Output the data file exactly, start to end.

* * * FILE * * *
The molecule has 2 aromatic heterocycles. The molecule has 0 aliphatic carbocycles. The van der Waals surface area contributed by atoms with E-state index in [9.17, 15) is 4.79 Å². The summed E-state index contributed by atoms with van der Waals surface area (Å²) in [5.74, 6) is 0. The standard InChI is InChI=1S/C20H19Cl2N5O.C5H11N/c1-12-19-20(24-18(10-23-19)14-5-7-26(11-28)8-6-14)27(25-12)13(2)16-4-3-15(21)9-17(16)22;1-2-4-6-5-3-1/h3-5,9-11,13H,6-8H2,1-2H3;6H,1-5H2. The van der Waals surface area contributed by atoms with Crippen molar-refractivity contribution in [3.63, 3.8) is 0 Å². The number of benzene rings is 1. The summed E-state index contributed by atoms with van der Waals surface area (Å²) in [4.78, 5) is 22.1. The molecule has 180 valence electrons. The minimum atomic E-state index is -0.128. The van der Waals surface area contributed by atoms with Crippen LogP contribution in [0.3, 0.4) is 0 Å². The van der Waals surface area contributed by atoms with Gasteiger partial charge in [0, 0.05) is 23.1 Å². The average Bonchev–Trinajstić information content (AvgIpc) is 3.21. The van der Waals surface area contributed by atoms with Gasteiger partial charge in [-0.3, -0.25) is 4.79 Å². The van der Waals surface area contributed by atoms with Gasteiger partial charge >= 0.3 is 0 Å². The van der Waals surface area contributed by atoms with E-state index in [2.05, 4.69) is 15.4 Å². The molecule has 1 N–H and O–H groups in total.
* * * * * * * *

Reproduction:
The molecule has 2 aromatic heterocycles. The molecule has 0 aliphatic carbocycles. The van der Waals surface area contributed by atoms with E-state index in [9.17, 15) is 4.79 Å². The summed E-state index contributed by atoms with van der Waals surface area (Å²) in [5.74, 6) is 0. The standard InChI is InChI=1S/C20H19Cl2N5O.C5H11N/c1-12-19-20(24-18(10-23-19)14-5-7-26(11-28)8-6-14)27(25-12)13(2)16-4-3-15(21)9-17(16)22;1-2-4-6-5-3-1/h3-5,9-11,13H,6-8H2,1-2H3;6H,1-5H2. The van der Waals surface area contributed by atoms with Crippen molar-refractivity contribution in [3.63, 3.8) is 0 Å². The number of benzene rings is 1. The summed E-state index contributed by atoms with van der Waals surface area (Å²) in [4.78, 5) is 22.1. The molecule has 180 valence electrons. The minimum atomic E-state index is -0.128. The van der Waals surface area contributed by atoms with Crippen LogP contribution in [0.3, 0.4) is 0 Å². The van der Waals surface area contributed by atoms with Gasteiger partial charge in [0, 0.05) is 23.1 Å². The average Bonchev–Trinajstić information content (AvgIpc) is 3.21. The van der Waals surface area contributed by atoms with Gasteiger partial charge in [-0.3, -0.25) is 4.79 Å². The van der Waals surface area contributed by atoms with Gasteiger partial charge >= 0.3 is 0 Å². The van der Waals surface area contributed by atoms with E-state index in [2.05, 4.69) is 15.4 Å². The molecule has 1 N–H and O–H groups in total.